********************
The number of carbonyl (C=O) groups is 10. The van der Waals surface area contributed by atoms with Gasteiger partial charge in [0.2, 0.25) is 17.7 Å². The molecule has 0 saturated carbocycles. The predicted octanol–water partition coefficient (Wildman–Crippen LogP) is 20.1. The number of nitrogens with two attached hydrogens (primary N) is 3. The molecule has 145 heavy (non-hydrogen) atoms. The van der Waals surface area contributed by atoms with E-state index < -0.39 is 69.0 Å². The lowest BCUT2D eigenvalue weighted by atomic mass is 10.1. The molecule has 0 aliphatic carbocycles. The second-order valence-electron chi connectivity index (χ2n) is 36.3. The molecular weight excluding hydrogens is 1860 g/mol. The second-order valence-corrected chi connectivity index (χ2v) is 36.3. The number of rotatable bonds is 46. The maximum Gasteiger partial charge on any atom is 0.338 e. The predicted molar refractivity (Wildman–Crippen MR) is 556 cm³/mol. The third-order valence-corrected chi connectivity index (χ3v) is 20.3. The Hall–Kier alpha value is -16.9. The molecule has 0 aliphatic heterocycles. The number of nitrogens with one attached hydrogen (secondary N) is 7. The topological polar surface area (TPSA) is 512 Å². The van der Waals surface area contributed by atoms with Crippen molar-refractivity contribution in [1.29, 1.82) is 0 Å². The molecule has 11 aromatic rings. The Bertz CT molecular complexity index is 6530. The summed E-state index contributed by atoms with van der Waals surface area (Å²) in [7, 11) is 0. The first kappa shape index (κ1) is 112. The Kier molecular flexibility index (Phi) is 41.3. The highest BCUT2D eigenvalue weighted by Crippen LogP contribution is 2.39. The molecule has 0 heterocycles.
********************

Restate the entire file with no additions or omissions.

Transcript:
The number of carbonyl (C=O) groups is 10. The van der Waals surface area contributed by atoms with Gasteiger partial charge in [0.2, 0.25) is 17.7 Å². The molecule has 0 saturated carbocycles. The predicted octanol–water partition coefficient (Wildman–Crippen LogP) is 20.1. The number of nitrogens with two attached hydrogens (primary N) is 3. The molecule has 145 heavy (non-hydrogen) atoms. The van der Waals surface area contributed by atoms with E-state index < -0.39 is 69.0 Å². The lowest BCUT2D eigenvalue weighted by atomic mass is 10.1. The molecule has 0 aliphatic carbocycles. The second-order valence-electron chi connectivity index (χ2n) is 36.3. The molecular weight excluding hydrogens is 1860 g/mol. The second-order valence-corrected chi connectivity index (χ2v) is 36.3. The number of rotatable bonds is 46. The maximum Gasteiger partial charge on any atom is 0.338 e. The predicted molar refractivity (Wildman–Crippen MR) is 556 cm³/mol. The third-order valence-corrected chi connectivity index (χ3v) is 20.3. The Hall–Kier alpha value is -16.9. The molecule has 0 aliphatic heterocycles. The number of nitrogens with one attached hydrogen (secondary N) is 7. The topological polar surface area (TPSA) is 512 Å². The van der Waals surface area contributed by atoms with Crippen molar-refractivity contribution in [1.29, 1.82) is 0 Å². The molecule has 11 aromatic rings. The Bertz CT molecular complexity index is 6530. The summed E-state index contributed by atoms with van der Waals surface area (Å²) in [7, 11) is 0. The first kappa shape index (κ1) is 112. The Kier molecular flexibility index (Phi) is 41.3. The highest BCUT2D eigenvalue weighted by Crippen LogP contribution is 2.39. The molecule has 0 heterocycles.